The White House senior adviser and former chief of Kushner Companies may have paid little, if any, federal income tax for years between 2009 and 2016, according to documents obtained by the New York Times that show Kushner's businesses, earnings, expenses, debt obligations and some information from his federal tax filings.
Tax bills reviewed by the publication reveal what the Times calls a "common tax-minimizing maneuver" that allowed Kushner and his real estate firm, Kushner Companies, to mark losses on paper without actually losing any money.
Documents released by the White House in June showed Kushner held assets worth at least $181 million, the Associated Press reported.
Thirteen tax accountants and lawyers, including J. Richard Harvey Jr., a tax official in the Reagan, George W. Bush and Obama administrations, reviewed the documents for The Times.
He added, "Always following the advice of numerous attorneys and accountants, Mr. Kushner properly filed and paid all taxes due under the law and regulations". Kushner did not break the law, however, when he marked his losses through depreciation, a tax benefit that allowed his company to deduct a portion of the cost of its buildings from its taxable income each year.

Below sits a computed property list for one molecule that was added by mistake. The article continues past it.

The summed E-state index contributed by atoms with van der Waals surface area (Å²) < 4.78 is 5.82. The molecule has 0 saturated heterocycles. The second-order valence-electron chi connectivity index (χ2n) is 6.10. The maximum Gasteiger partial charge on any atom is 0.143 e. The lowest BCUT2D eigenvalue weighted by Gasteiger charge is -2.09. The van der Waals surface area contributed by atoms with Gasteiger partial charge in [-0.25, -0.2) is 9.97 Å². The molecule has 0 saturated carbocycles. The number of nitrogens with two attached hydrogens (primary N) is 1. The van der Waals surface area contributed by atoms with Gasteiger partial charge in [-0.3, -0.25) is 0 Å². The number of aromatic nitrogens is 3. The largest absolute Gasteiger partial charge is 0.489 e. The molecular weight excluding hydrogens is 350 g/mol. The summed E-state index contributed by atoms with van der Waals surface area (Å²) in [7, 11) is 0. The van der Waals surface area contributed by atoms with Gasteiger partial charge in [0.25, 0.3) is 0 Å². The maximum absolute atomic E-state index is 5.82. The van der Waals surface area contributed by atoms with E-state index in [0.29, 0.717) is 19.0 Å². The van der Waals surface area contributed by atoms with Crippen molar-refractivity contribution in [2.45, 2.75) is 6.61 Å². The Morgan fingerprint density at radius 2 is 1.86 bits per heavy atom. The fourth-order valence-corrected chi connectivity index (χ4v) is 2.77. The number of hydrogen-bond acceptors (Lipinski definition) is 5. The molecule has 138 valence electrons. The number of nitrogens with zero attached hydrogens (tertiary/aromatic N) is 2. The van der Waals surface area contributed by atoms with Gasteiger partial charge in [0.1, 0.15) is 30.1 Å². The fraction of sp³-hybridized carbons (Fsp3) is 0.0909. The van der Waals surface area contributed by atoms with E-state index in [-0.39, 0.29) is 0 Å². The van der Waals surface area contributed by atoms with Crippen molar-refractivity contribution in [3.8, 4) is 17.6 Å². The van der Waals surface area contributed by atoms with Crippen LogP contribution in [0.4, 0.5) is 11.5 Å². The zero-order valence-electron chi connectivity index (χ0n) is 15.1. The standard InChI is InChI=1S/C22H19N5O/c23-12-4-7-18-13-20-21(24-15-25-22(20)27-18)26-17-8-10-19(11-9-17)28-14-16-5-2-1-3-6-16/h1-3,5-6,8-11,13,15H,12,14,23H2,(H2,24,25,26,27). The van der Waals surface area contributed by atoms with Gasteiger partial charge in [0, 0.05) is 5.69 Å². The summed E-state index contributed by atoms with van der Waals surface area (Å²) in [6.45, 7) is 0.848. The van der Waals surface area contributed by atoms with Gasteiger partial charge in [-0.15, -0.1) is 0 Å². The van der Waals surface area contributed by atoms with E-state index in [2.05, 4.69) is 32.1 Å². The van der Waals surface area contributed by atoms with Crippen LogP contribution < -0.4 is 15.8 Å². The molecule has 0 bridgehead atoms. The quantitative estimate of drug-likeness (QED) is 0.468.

Peter Mirijanian, a spokesman for Mr. Kushner's lawyer, Abbe Lowell, said he would not respond to assumptions derived from documents that provide an incomplete picture and were "obtained in violation of the law and standard business confidentiality agreements".
The White House and Kushner Cos did not immediately comment Saturday.